“It got the taste, texture and mouthfeel of milk,” Kra said. “I voted with my tastebuds.”

Ripple Foods is betting on other people voting the same way. The company, which develops dairy-like products made from plants, is entering the nearly $2 billion nondairy milk substitute market, according to research firm Mintel. It plans to first compete with products like almond milk and soy drinks. Then, the startup could take a gulp of the even larger U.S. milk market or delve into other nondairy products using other plants.

Read More on SFChronicle.com →
(Subscription required)


Getting Ugly Produce Onto Tables So It Stays Out of Trash

By Jennifer Medina

The eggplants are crooked and a little long-necked, contorted enough that they would probably lose in a beauty pageant against rounder or more symmetrical aubergines.

In the field where they were grown or in the supermarkets for which they were once destined, they would presumably have been discarded. Not because they are inedible — simply because they do not make the aesthetic cut.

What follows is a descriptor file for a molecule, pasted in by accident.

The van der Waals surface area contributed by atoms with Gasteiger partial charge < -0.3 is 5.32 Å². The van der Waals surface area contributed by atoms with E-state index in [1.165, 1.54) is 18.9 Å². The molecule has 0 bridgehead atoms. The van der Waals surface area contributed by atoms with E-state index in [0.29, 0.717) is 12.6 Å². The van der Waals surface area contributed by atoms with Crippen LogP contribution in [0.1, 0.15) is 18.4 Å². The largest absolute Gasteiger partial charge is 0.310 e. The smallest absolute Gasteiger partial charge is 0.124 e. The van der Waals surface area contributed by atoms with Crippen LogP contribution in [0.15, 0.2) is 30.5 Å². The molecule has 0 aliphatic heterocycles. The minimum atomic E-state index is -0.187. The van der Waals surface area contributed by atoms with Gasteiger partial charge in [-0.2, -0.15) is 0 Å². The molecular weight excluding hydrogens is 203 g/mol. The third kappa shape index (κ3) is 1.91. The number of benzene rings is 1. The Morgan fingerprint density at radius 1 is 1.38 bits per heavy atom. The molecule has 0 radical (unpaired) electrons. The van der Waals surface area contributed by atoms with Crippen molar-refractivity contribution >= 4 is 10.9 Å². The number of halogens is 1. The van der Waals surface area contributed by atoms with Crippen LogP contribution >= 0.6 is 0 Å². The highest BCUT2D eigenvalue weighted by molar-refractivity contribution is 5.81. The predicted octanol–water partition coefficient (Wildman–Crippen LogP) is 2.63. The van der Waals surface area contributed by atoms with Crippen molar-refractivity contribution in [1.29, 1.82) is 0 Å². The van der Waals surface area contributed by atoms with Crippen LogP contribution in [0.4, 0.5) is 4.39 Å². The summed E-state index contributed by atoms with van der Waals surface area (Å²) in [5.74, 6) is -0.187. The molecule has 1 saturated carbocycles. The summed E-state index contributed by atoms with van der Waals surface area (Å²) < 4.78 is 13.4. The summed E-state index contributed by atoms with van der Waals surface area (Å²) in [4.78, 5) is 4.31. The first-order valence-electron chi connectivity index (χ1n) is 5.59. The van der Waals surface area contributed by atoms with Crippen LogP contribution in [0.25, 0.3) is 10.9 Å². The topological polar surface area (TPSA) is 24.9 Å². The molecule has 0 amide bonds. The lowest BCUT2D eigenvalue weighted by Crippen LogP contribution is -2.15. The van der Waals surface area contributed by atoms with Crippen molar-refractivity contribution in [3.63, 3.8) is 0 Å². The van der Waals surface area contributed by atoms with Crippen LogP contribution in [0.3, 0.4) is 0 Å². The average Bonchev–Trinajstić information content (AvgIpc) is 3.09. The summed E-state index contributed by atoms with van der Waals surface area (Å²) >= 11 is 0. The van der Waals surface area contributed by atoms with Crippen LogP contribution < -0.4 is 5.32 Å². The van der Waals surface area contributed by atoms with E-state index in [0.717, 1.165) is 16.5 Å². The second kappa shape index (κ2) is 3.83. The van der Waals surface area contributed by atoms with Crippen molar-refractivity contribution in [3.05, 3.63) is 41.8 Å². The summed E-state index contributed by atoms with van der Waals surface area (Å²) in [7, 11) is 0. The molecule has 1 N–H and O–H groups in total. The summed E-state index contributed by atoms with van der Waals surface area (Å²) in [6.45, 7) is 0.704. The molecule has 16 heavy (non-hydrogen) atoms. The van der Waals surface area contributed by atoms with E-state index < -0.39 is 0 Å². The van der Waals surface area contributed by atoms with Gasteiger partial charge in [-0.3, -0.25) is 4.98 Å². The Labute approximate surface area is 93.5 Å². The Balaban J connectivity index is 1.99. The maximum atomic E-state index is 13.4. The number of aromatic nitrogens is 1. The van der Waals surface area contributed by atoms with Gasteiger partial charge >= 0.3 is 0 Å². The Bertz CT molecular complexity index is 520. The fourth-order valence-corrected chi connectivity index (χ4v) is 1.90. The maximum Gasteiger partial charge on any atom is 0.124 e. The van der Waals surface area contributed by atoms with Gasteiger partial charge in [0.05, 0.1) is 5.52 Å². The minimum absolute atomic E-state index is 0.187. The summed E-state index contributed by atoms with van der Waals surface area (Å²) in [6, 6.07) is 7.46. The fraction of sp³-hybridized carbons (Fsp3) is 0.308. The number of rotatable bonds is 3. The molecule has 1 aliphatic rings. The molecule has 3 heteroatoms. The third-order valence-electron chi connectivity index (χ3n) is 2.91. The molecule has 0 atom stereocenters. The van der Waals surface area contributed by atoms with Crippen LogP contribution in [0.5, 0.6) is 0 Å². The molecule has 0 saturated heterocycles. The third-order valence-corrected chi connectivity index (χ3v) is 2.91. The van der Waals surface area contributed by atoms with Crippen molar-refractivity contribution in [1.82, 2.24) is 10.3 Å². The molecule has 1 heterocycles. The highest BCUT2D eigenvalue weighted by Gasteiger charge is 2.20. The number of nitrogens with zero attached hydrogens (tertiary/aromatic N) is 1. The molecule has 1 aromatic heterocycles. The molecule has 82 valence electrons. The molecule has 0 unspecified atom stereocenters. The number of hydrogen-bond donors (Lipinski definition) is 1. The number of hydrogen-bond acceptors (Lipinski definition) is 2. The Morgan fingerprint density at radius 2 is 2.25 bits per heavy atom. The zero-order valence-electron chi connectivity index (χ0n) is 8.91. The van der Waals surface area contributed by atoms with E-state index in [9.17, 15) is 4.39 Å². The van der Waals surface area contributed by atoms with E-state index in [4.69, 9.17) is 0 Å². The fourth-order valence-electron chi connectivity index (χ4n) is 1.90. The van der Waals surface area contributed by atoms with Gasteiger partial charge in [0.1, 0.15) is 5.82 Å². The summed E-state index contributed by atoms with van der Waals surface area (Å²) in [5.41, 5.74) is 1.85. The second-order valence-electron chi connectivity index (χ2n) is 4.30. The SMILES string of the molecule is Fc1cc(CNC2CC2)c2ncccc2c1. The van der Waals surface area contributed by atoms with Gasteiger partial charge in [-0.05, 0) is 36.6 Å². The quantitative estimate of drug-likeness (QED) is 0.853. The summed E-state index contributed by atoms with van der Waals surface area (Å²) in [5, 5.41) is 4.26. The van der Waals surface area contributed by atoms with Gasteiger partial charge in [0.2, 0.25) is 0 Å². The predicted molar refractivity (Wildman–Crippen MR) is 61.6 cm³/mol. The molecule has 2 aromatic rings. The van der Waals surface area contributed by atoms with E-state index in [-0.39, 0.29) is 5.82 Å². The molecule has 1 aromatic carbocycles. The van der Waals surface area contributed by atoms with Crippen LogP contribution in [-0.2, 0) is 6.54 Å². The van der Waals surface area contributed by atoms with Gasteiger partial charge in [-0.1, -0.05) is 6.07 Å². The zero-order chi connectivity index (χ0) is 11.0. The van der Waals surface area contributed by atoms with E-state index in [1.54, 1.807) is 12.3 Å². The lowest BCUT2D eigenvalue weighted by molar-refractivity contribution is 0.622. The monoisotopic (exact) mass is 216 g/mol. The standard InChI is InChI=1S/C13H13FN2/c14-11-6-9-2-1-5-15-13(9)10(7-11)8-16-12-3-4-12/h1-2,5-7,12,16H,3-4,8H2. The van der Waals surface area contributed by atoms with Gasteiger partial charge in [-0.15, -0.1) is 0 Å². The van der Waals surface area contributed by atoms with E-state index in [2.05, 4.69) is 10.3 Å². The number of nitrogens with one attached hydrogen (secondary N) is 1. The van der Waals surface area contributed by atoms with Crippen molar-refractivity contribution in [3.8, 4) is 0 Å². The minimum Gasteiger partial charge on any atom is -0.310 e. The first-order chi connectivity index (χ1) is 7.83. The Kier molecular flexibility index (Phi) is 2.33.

But the notion that real food has curves may be as catchy as the subversive advertising campaign on women’s beauty.

“We find that it is really easy to convince people when they realize they can pay a fraction of the price to get the same kind of taste and health,” said Ron Clark, the chief supply officer for Imperfect Produce, a San Francisco Bay Area start-up that has been selling what it calls “cosmetically challenged” fruit and vegetables for the last six months. “Once one person is convinced, it doesn’t take much to get them to convert others.”

Read More on NYTimes.com →


Small-batch roasters keep the East Bay caffeinated

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by Benjamin Seto
In the food-conscious Bay Area where sourcing is essential, it’s no surprise that specialty coffee drinkers will often ask: “Who roasts your beans?”

While many times you’ll hear popular names like Ritual, Sightglass, Four Barrel and Blue Bottle (of course), more and more consumers are choosing beans from a small crew of brands like Highwire, Bicycle Coffee, Supersonic or Red Bay. They all have their own unique ways of roasting coffee, but they all have one thing in common — they make the East Bay their home.